“So which is more important? Which threatens the country more? Are we at risk from being invaded by a foreign power if we don’t put $45 billion into the military? Are we more at risk by adding to a $31 trillion debt?”

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“I think the greatest risk to our national security is our debt. The process stinks, it is an abomination. It is a no-good rotten way to run your government,” he continued.

“The American people don’t want this. They’re sick and tired of it. They’re paying for it through the nose with inflation,” he added. “Adding a trillion dollars to the deficit will simply fuel the fires that are consuming our wages and consuming our retirement plans. It is a terrible system. Someone needs to stand up. We’re standing up, and we’re going to say no.”

Whether or not this makes a difference remains to be seen; reports indicate it seems likely to get the GOP support it needs, and McConnell is unlikely to back down.

That said, in case you were wondering what that $1.7 trillion buys you, GOP Rep. Dan Bishop of North Carolina had his staff comb through it and find some of the more questionable measures.

First off, no money can be used by Customs and Border Protection “to acquire, maintain, or extend border security technology and capabilities” at home. Abroad, $410 million will go to five countries in the Middle East and North Africa “for enhanced border security.”

There’s $65 million for salmon, and $3 million for “Pollinator-Friendly Practices on Roadsides and Highway Rights-of-Way.”

There’s money for a federal building named after Nancy Pelosi and for the “Michelle Obama Trail”:

“On a more sinister note, here’s at least $575 million for ‘family planning’ in areas where population growth ‘threatens biodiversity,'” Bishop noted about one of the bill’s most egregious line-items. “Malthusianism is a disturbing, anti-human ideology that should have ZERO place in any federal program.”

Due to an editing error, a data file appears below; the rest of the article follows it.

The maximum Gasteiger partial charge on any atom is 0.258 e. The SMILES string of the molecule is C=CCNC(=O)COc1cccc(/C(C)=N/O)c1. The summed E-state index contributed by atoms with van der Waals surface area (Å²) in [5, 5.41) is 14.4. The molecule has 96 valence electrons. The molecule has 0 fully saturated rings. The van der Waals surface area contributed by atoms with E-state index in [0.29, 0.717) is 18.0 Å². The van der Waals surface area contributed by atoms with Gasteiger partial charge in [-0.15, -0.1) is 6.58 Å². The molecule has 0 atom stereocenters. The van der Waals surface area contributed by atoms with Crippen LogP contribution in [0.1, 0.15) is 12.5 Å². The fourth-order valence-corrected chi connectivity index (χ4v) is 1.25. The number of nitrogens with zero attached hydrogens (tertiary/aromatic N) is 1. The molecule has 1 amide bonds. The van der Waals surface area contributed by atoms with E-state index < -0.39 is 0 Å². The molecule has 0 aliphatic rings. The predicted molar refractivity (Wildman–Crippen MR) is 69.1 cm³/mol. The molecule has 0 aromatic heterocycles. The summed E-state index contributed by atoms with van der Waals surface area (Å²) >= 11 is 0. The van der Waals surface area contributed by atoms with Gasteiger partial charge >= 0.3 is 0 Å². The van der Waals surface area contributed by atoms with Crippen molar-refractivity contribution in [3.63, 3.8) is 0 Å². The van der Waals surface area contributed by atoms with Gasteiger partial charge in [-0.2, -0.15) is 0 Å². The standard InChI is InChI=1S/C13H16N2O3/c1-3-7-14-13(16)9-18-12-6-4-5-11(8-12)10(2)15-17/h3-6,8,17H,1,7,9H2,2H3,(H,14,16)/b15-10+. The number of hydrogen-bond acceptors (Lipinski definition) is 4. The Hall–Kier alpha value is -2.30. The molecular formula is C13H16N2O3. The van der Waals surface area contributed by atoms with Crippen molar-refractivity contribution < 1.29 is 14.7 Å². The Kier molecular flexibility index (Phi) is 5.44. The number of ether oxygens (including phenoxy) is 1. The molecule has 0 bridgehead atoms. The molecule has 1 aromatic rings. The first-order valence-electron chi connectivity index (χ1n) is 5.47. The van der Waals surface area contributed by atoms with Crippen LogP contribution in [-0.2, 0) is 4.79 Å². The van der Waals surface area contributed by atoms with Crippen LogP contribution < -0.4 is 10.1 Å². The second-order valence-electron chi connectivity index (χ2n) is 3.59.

And, on a lighter note, $300,000 a year for the “Continuous Plankton Recorder.”

This is what happens when you slap together a bunch of pork-barrel spending on top of the worst spending excesses of both parties and call it “bipartisan.”

Paul is right — the real threat is wild overspending at a time of record high inflation. There’s no reason to vote on this in a hurry just because the establishment figures on both sides couldn’t get their respective jobs done earlier. This absurdity of a bill needs to be voted down.

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C. Douglas Golden is a writer who splits his time between the United States and Southeast Asia. Specializing in political commentary and world affairs, he's written for Conservative Tribune and The Western Journal since 2014.
C. Douglas Golden is a writer who splits his time between the United States and Southeast Asia. Specializing in political commentary and world affairs, he's written for Conservative Tribune and The Western Journal since 2014. Aside from politics, he enjoys spending time with his wife, literature (especially British comic novels and modern Japanese lit), indie rock, coffee, Formula One and football (of both American and world varieties).
Morristown, New Jersey
Catholic University of America
Languages Spoken
English, Spanish
Topics of Expertise
American Politics, World Politics, Culture